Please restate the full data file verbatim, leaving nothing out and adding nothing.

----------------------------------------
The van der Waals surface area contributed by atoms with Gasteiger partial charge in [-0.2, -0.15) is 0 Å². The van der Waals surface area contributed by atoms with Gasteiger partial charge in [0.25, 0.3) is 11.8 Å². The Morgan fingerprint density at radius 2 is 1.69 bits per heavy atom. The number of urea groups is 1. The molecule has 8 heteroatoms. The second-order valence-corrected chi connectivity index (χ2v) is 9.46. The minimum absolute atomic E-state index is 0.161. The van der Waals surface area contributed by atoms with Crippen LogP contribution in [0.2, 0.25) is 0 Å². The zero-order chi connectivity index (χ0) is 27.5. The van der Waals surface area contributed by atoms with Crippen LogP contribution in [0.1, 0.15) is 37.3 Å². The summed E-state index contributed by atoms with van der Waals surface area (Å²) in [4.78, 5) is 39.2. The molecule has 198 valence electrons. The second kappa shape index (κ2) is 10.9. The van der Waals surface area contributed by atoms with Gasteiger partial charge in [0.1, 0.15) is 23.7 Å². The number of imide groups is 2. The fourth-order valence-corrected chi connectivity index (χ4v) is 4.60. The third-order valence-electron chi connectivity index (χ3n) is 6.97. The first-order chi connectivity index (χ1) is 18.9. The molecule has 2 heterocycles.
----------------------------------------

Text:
The van der Waals surface area contributed by atoms with Gasteiger partial charge in [-0.2, -0.15) is 0 Å². The van der Waals surface area contributed by atoms with Gasteiger partial charge in [0.25, 0.3) is 11.8 Å². The Morgan fingerprint density at radius 2 is 1.69 bits per heavy atom. The number of urea groups is 1. The molecule has 8 heteroatoms. The second-order valence-corrected chi connectivity index (χ2v) is 9.46. The minimum absolute atomic E-state index is 0.161. The van der Waals surface area contributed by atoms with Crippen LogP contribution in [0.2, 0.25) is 0 Å². The zero-order chi connectivity index (χ0) is 27.5. The van der Waals surface area contributed by atoms with Crippen LogP contribution in [0.1, 0.15) is 37.3 Å². The summed E-state index contributed by atoms with van der Waals surface area (Å²) in [4.78, 5) is 39.2. The molecule has 198 valence electrons. The second kappa shape index (κ2) is 10.9. The van der Waals surface area contributed by atoms with Gasteiger partial charge in [0.1, 0.15) is 23.7 Å². The number of imide groups is 2. The fourth-order valence-corrected chi connectivity index (χ4v) is 4.60. The third-order valence-electron chi connectivity index (χ3n) is 6.97. The first-order chi connectivity index (χ1) is 18.9. The molecule has 2 heterocycles.